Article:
Each of us uses a mat with some kind of thermal protection as well. In our family, camping gear choice goes pretty much by seniority, so the 11-year-old had the foam rolling mat, the 14-year-old had the inflatible Thermarest which I had bought for myself but found too narrow (I think it’s the Basecamp model) and I used a new extra-wide Klymit sleeping mat from Costco, which technically belongs to my husband.
I had brought along some chemical hand warmers in case we needed extra heat in our sleeping bags, but we didn’t end up using them. Instead, I heated a kettle of hot water in the fire’s hot coals as we sat around it, and right before bed, I poured piping hot water into stainless steel water bottles (not too full of course, to allow for steam), screwed on the caps tightly, and put one inside each sleeping bag with warnings to the kids not to burn themselves. In addition, one of our kids had the warmth of our smaller dog, who shimmied right down into her sleeping bag. Our other dog is a German Shepherd; fortunately she didn’t try to share anyone’s sleeping bag.
When we first crawled into our bags we felt a little chilly, but the water bottle — and the dog — worked beautifully. I found I was most comfortable with my top sleeping bag draped over my whole head and pillow, to create a pocket of warmth around my face. I used a headlight to read my book like that, and it was cozy as heck. I didn’t think I could sleep covered up like that, but it turned out I could. If I needed a little more air, I just made a small opening for my mouth at the side of cave.
In the morning, we woke to find that although we had secured all our food in the bear box, the raccoons had walked all over our picnic table, because their dirty handprints were everywhere. I’ve never been sadder that we ran out of the last of the disinfectant wipes we bought pre-pandemic. I wiped down the tablecloth with a wet rag and hoped for the best.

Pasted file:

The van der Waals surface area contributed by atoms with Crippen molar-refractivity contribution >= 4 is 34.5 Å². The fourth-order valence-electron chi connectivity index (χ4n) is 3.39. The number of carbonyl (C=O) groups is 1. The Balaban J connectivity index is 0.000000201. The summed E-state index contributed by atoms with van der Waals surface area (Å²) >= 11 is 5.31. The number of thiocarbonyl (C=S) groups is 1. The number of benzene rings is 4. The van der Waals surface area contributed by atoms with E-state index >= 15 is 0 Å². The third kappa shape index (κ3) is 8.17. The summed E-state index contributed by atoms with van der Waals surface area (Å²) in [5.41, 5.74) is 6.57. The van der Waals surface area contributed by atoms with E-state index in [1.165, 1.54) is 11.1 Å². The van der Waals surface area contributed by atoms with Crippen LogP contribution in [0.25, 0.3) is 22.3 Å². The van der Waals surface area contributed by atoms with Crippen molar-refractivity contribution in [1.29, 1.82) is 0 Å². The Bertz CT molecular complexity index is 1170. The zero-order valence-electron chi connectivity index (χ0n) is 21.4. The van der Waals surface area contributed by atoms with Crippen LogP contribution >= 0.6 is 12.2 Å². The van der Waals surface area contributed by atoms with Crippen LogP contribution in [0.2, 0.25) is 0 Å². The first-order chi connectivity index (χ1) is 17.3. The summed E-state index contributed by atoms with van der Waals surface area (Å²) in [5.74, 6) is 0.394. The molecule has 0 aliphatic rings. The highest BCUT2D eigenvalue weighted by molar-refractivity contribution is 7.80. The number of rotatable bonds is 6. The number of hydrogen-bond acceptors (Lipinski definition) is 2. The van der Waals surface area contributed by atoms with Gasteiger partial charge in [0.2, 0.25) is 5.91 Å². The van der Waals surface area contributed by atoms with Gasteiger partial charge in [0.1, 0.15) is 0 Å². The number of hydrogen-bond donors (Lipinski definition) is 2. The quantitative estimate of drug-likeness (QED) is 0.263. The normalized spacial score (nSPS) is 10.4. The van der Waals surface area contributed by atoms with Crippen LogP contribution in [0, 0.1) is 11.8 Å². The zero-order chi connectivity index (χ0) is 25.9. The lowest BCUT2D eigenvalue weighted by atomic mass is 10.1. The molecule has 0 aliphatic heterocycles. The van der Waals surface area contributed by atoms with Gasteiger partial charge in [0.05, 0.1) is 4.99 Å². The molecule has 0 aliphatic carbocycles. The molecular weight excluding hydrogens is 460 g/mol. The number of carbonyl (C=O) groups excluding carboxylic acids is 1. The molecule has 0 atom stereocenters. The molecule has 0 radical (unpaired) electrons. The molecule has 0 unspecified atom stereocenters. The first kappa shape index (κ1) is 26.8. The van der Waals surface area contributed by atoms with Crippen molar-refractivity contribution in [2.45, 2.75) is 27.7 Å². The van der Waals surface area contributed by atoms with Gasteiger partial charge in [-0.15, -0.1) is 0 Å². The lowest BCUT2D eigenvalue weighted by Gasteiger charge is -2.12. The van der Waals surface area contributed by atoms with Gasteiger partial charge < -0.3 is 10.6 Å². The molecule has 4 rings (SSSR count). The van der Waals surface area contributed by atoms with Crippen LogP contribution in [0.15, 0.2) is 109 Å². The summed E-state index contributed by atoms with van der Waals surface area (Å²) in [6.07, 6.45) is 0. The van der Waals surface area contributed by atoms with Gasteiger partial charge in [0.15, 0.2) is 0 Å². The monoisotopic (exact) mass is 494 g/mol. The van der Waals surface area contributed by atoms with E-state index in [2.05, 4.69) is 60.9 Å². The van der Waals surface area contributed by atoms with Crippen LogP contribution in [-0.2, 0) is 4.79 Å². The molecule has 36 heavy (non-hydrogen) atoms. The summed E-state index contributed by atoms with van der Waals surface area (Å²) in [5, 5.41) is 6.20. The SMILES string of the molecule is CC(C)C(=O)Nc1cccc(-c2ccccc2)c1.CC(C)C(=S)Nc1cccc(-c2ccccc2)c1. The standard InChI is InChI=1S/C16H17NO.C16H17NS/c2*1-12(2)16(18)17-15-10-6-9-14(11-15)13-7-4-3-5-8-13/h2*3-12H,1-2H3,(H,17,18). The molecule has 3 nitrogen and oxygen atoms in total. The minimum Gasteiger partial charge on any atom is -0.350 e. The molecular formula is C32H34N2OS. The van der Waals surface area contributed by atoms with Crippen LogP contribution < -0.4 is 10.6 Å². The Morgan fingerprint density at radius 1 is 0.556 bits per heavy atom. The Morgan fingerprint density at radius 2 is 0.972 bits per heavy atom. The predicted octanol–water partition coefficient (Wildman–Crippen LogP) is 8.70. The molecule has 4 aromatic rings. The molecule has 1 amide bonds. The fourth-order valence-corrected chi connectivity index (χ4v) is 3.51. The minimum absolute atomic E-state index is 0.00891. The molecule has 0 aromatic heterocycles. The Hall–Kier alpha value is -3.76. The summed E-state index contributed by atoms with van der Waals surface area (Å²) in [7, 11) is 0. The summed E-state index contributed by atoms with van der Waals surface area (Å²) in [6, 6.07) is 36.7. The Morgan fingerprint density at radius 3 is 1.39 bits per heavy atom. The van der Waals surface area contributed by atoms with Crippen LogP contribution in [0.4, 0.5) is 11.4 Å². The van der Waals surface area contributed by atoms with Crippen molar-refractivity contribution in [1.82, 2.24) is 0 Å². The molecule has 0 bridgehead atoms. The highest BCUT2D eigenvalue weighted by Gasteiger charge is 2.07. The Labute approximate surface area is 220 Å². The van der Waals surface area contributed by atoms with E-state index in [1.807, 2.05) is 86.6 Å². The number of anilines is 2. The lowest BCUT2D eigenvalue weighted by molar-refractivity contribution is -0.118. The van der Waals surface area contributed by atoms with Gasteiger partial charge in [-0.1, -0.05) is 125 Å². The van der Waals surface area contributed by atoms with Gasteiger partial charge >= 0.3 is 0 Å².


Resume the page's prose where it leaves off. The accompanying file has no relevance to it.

The campground was not full. Looking at the web site, it seems that for winter, mid-week availability of just one night can be found almost always. A week or two out, getting a site for a few nights during the week should be no problem. Unfortunately, I couldn’t find any Friday or Saturday nights available at this particular loop through the end of the summer, and I’m betting the same is true for the other campgrounds in Samuel P. Taylor. So if you can get away on a weekday, that’s your chance.
On our way out of the campground as we headed out to Limantour Beach, we noticed the absolutely dreamy day picnic area near the front gate of the park. The picnic tables and stone grills stand under towering redwoods and the whole grove just feels mossy and like something out of a Tolkien. I’m looking forward to having a picnic here some time.
Dogs in Samuel P. Taylor State Park
Dogs are allowed in the day use area and the campgrounds, as long as they are on leash and confined to a vehicle or tent at night. However, they’re not allowed in the cabins that are also available there, nor are they allowed on the state park trails. However, there is plenty to do with your dogs if you bring them to Taylor. For one thing, they are allowed on the Cross Marin Trail, which goes through the park. We took the trail to Kent Lake on our second day at Taylor.
All in all, I would love to camp in Taylor SP again. Although I prefer a campground with larger sites well spaced out, this place was otherwise pretty nice. Clean bathrooms including several individual rooms. They have hot showers that take tokens, but I didn’t use them. The only time I ever interacted with any rangers, they were very nice. And you can’t beat the location!